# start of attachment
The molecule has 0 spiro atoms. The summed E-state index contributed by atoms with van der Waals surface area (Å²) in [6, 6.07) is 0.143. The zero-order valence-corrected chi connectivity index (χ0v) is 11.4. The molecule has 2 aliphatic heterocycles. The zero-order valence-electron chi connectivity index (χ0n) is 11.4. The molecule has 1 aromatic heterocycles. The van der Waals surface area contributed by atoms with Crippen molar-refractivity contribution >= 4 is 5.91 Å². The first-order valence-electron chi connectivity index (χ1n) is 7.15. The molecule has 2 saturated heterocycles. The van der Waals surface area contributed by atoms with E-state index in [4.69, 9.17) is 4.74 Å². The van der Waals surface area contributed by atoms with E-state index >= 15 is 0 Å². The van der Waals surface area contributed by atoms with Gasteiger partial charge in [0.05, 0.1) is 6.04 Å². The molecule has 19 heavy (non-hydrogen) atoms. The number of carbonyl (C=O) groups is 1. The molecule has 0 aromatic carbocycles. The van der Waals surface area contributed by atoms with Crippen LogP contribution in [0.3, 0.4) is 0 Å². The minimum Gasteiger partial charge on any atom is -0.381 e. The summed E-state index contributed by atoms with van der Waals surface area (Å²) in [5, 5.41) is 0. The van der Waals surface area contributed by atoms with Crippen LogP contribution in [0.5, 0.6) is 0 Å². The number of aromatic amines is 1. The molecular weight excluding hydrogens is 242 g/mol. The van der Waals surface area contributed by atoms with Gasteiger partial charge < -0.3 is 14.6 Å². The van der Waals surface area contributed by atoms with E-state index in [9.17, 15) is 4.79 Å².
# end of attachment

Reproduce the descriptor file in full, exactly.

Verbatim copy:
The molecule has 0 spiro atoms. The summed E-state index contributed by atoms with van der Waals surface area (Å²) in [6, 6.07) is 0.143. The zero-order valence-corrected chi connectivity index (χ0v) is 11.4. The molecule has 2 aliphatic heterocycles. The zero-order valence-electron chi connectivity index (χ0n) is 11.4. The molecule has 1 aromatic heterocycles. The van der Waals surface area contributed by atoms with Crippen molar-refractivity contribution >= 4 is 5.91 Å². The first-order valence-electron chi connectivity index (χ1n) is 7.15. The molecule has 2 saturated heterocycles. The van der Waals surface area contributed by atoms with E-state index in [4.69, 9.17) is 4.74 Å². The van der Waals surface area contributed by atoms with E-state index >= 15 is 0 Å². The van der Waals surface area contributed by atoms with Gasteiger partial charge in [0.05, 0.1) is 6.04 Å². The molecule has 19 heavy (non-hydrogen) atoms. The number of carbonyl (C=O) groups is 1. The molecule has 0 aromatic carbocycles. The van der Waals surface area contributed by atoms with Crippen LogP contribution in [0.3, 0.4) is 0 Å². The minimum Gasteiger partial charge on any atom is -0.381 e. The summed E-state index contributed by atoms with van der Waals surface area (Å²) in [5, 5.41) is 0. The van der Waals surface area contributed by atoms with Crippen LogP contribution in [0.5, 0.6) is 0 Å². The number of aromatic amines is 1. The molecular weight excluding hydrogens is 242 g/mol. The van der Waals surface area contributed by atoms with Gasteiger partial charge < -0.3 is 14.6 Å². The van der Waals surface area contributed by atoms with E-state index in [9.17, 15) is 4.79 Å².